Digital storytelling & painting
Received grants from 2011-2018
Adrienne Macallum has spent many hours in her life doing portraits of women and children; working in oils and pastels. When she worked as a temp secretary, she would paint in the early hours of the morning before going to work. When she got fired, practicing her art would be her salvation.She moved to the DTES in 2001 and painted in SROs until she landed a social housing unit in 2002. Arthritis and carpal tunnel syndrome started to effect her in 2003, forcing her to abandon painting for a few years. She filled the gap by doing lots of volunteer work in the arts community and in the Carnegie Community Centre where she has served on the board since 2007. She also teaches ESL and computers in the Learning Centre and loves every minute of it. She worked for the Shire Project for a few years and learned the art of digital storytelling; which she plans on doing more of in the future.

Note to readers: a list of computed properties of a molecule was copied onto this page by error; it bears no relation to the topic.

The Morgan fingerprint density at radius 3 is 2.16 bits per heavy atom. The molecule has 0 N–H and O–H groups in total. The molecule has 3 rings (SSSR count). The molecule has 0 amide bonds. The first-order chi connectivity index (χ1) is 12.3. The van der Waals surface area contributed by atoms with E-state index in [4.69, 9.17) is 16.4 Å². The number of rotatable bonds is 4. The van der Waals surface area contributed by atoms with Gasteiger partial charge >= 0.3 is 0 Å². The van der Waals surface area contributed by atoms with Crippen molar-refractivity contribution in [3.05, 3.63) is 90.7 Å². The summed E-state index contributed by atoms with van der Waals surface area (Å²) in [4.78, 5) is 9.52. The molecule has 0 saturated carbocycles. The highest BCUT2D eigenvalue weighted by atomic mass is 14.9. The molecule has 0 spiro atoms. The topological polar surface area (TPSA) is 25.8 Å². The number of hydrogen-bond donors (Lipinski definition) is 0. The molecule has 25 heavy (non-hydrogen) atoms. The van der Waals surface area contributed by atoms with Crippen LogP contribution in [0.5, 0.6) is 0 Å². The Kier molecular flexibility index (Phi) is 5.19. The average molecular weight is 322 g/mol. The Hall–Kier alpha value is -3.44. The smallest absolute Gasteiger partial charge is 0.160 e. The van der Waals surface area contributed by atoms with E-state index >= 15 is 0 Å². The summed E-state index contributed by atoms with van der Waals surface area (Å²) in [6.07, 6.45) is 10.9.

How has receiving a DTES Small Arts Grant supported your development as an artist?
It has given me exposure to different artists and friends in the art world of Vancouver.
How has DTES Small Arts Grants helped DTES artists?
By giving them a voice in the arts community.
How has DTES Small Arts Grants impacted the community?
It has strengthened the community by giving confidence to many marginalized people.